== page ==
- Participants arrive at the location and inform us of their arrival
- Soon thereafter, we arrive at the location in an unmarked, discreet vehicle
- The supply distribution process usually takes anywhere from 30 seconds to 2 minutes
OPPORTUNITY FOR PARTNERSHIP: We are looking for locations in non-Memphis West Tennessee to host Syringe Services Programs. We’re asking to use a small outdoor space for 2-3 hours once per week. The land can be anywhere in rural West Tennessee or Jackson. We do not need help running the SSP — we’ve got that part covered. All we need is the location. If you, your business, or your organization is interested in this opportunity, reach out to us through our Contact page.
Phone number: (615) 779-4840, (615) 259-7676
After many years of operating as an underground syringe exchange, Street Works became Tennessee’s first state-approved Syringe Services Program in 2018. Street Works previously ran as many as four official SSP locations in Nashville, today operating at least one of those sites. The Nashville-based organization has a lengthy history, being founded sometime before the turn of the Millennium and earning 501(c)(3) status in 2001.
Note: The list at the top of the page lists two locations for Street Works, one of which we got from their website — the other location comes from the Tennessee Department of Health’s (incomplete, not up-to-date) list of SSP locations.
Cempa Community Care
Phone number: (423) 781-6686 (Athens), (423) 834-7374 (Chattanooga), (423) 930-8337 ext. 117 (Johnson City)
Cempa Community Care opened its Chattanooga-based Syringe Services Program in early 2018, the second in East Tennessee behind the now-defunct Project ACT’s syringe exchange in Knoxville.
Outside of its syringe exchange(s) and harm reduction efforts, Cempa Community Cares has a longer history than any organization on this list. It was organized in 1986 as a response to the HIV epidemic; just two years later, in 1988, it was granted 501(c)(3) nonprofit status by the IRS. For 15 years thereafter, Cempa focused on social service advocacy, care, and assistance for people living with HIV/AIDS (PLWHA).
Around rolls 2002 and Cempa — then known as Chattanooga CARES — expands its services to include medical practice, opening a primary care clinic dedicated to serving PLWHA. Cempa broke history with this expansion, as the Chattanooga Primary Care Clinic became East Tennessee’s first comprehensive clinic for people living with HIV/AIDS.
While Cempa Community Care exclusively focused on all things HIV/AIDS for over 30 years, the organization transitioned from an HIV/AIDS-specific service provider to a full-service community health center in 2019, the year which Cempa began helping East Tennesseans with all illnesses — not just HIV and AIDS. In 2021, the organization opened a pharmacy in Chattanooga.
Cempa Community Care has over six dozen employees and was voted one of Chattanooga’s Best Places to Work in 2022 by the Chattanooga Times Free Press.
Positively Living/Choice Health Network
Phone number: (865) 208-7356
A group of concerned East Tennesseans founded Positively Living in 1996, where it began as a day center for people living with HIV/AIDS, gaining 501(c)(3) status from the IRS in 1997. Its start-up was funded by the Robert Wood Johnson Foundation, currently the fifth-largest foundation in the U.S., awarding Positively Living $25,000 to assist people living with HIV and AIDS.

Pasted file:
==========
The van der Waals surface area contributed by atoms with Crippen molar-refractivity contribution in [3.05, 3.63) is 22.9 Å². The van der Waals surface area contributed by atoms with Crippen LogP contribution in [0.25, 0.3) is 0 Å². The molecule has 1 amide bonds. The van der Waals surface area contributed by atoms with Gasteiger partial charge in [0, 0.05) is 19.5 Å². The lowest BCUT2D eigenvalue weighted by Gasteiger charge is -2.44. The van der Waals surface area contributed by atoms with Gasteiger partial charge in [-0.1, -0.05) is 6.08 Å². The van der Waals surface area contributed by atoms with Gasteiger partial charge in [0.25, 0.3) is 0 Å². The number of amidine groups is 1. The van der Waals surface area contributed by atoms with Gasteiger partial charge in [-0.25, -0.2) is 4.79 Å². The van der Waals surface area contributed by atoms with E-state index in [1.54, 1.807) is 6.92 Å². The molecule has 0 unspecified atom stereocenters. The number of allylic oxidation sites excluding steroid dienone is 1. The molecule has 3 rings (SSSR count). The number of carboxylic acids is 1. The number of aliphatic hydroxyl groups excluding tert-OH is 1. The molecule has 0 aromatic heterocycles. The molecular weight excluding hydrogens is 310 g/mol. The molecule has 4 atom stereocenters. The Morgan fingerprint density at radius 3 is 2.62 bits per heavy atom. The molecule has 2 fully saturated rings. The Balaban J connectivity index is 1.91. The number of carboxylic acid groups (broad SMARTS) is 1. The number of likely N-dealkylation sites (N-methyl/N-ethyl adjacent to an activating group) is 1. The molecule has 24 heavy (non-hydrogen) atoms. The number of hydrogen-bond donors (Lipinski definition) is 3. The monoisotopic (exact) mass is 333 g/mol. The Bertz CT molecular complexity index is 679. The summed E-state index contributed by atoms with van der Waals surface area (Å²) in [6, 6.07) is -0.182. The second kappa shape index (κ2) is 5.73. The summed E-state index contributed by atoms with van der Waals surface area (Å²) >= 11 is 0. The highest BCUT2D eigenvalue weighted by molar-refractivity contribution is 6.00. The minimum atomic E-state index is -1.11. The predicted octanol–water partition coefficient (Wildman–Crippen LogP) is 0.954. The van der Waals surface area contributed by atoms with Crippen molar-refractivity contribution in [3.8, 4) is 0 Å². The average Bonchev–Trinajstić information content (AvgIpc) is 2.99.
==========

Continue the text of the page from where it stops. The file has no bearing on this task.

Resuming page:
In 2018, Positively Living created Choice Health Network. From a technical, legal perspective, CHN isn’t a free-standing company — it’s simply the label, or brand, it delivers services under. The organization’s legal name — which can be found in government filings like the Form 990, an IRS form that informs the public about a nonprofit organization’s financial information — is still Positively Living, Inc.
Currently, Positively Living/Choice Health Network employs over four dozen staff members and serves over 6,000 participants annually, helping people overcome the often-overlapping issues of homelessness, HIV/AIDS, mental health challenges, LGBTQ discrimination, and chaotic drug use.
Positively Living, Inc. – Annual Revenue (2016-2021)
Broadly, the organization’s services — a full list of which can be found here — fall under three categories:
- Harm reduction. CHN Harm Reduction gives out syringes, naloxone, and fentanyl test strips. Other services include rapid HIV/hepatitis C (HCV) testing (done via a finger stick) and confirmatory HIV/HCV testing (done via a blood draw), wound care, and medical/mental health/addiction services referrals.
- Client services. A Ryan White Part B services provider, the organization offers food and transportation assistance, emergency housing services, insurance navigation, case management, and more to Tennessee residents who have HIV and earn less than 400% of the Federal Poverty Level ($54,360 for single-person households in 2022 — add $4,720 for every additional resident you live with).
- Medical clinic. Similar to Cempa Community Care, Positively Living/Choice Health Network now offers a full slate of medical services to participants, including free STI/STD testing, PEP and PrEP, gender-affirming hormone therapy, contraception, immunizations, onsite laboratory services, an in-house pharmacy, and much, much, much more.
Choice Health Network’s Meg Gill, DNP, was named to the Knox.biz 40 Under 40 class of 2021 in January 2022.
Here are Positively Living and Choice Health Network’s social media pages:
… and here are CHN Harm Reduction’s (Note: since Positively Living/Choice Health Network runs its syringe exchanges under the CHN Harm Reduction umbrella, the following social media pages may provide more value about the organization’s needle exchange efforts than the pages listed above):
Live Free – Claiborne
Phone number: (423) 526-5655
Of the three organizations that run Syringe Services Programs in East Tennessee, Live Free – Claiborne is the youngest, earning 501(c)(3) nonprofit status from the IRS in 2020. Its SSP has been in service for two years now, being run out of Cocke County’s old Walmart parking lot.
Live Free – Claiborne runs two support groups: one for addiction recovery, the other for mental health support.